Jess Hogan is founder of Neither/nor Zine Distro, co-founder and organizer of KC Zine Con #7, and an artist working mainly with collage. Their artwork is personal and represents an emotional release, while also creating a sense of community. Hogan’s work is on display at the Shawnee branch until August 21, 2022.
Introduce yourself and describe the work you do.
Hello! I'm Jess (they/them), a biracial (latinx/white) gender-fluid person who loves making, reading, trading and collecting zines. I live in KCK, love gardening, yoga, wildlife and donuts. I run Neither/nor Zine Distro and am a co-founder and organizer of KC Zine Con #7
My artwork is personal and process driven, precious yet digestible. Largely motivated by a need to occupy my hands and mind while being fueled by a desire to release the angst built up from a lifetime of desperately wanting to connect/be understood. The voice that was suppressed throughout my adolescence out of fear of disapproval from peers, grown ups, society, etc. emerges through my collage, first person autobiographical storytelling, and cut and paste layout aesthetic. I see vulnerability as strength and allow my artistic process to hold space for healing my inner child.
How does your work comment on current social or political issues?
I believe that the personal is political and that zines are inherently political because of their accessible/diy ethos. Since you are your own editor and often your own distributor you can avoid the barriers of access and exposure that exist in corporate media/publishing. For me, every zine is an exercise in trusting that my creations are inherently valid. Themes of self care, radical feminism, identity and autonomy naturally emerge from this space and are reflected in the subject matter. Although my zines vary from instructional to personal to visual they are linked by my desire to transmute my thoughts into a tangible artifact, an often anonymous analog folded and stapled time capsule. Each zine, collage and thought download are spells being cast then released into the universe. They are love letters to myself, not produced with gallery walls in mind, but for cafe tables, free boxes, trades, and for anyone who's looking.
What brought you to zines?
I was first exposed to zines by my older sister who would gift them to me and who’s friends made them. Zine distros continued what my sister had started. They furthered my access to zines, DIY culture, and radical politics. When I moved to St. Louis for college and studied abroad in Europe, I would seek out info-shops and cling to zine tables at punk shows to find literature that resonated with me and as a way to meet people. I was so grateful for the folks’ creating zines and the people who distributed them for providing me with a sense of community regardless of where I was in the world. Perzines [personal zines written about one’s own experiences] especially made me feel less alone when I was struggling with depression, and radical anarchist zines helped shape my worldview by introducing me to alternative ways of creating and existing (as an individual and within communities). Soon after, I started making my own zines!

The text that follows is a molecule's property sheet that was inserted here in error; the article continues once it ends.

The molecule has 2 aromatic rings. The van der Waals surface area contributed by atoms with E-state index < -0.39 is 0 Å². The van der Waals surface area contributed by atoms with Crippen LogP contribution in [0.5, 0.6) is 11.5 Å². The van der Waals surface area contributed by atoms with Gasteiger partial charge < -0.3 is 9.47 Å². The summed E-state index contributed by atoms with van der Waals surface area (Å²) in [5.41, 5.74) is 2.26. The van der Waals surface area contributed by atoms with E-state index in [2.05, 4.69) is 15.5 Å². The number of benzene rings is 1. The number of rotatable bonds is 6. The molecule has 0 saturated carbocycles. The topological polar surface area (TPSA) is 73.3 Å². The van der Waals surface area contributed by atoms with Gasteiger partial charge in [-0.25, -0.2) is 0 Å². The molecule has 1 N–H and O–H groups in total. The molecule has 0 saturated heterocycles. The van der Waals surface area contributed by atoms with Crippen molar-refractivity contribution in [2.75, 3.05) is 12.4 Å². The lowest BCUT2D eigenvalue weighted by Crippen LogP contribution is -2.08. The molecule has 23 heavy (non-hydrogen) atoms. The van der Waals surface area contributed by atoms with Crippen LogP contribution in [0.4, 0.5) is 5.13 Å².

What art do you most identify with?
Zines are my preferred medium because they exist outside systems of approval and give way for an honest form of expression that is easily reproduced and shared.
What is your dream project?
I'd love to help create a people's print center where all of my zine making supplies could live. Printer costs are so unnecessarily high, so I'd love to have a shared space where people could share and access print resources, including a photocopier. If anyone has a working copier and/or space to donate to make this dream come true, email me!!! Neithernorzinedistro@gmail.com
What is your most important artistic tool? Is there something you can’t live without in your studio?
The glue stick is my most important tool. I collage and format my zines the old school cut and paste way. So, scissors and glue sticks are a must have!
Please list 5-10 books, movies and/or music that currently inspire you.
Crying at H Mart by Michelle Zauner
The Grandmaster of Demonic Cultivation by Mo Xiang Tong Xiu
'Maniac' album by Stray Kids
Seeing Red (movie)
Polysecure by Jessica Fern
The Heart of Yoga: Developing a Personal Practice by T. K.V. Desikachar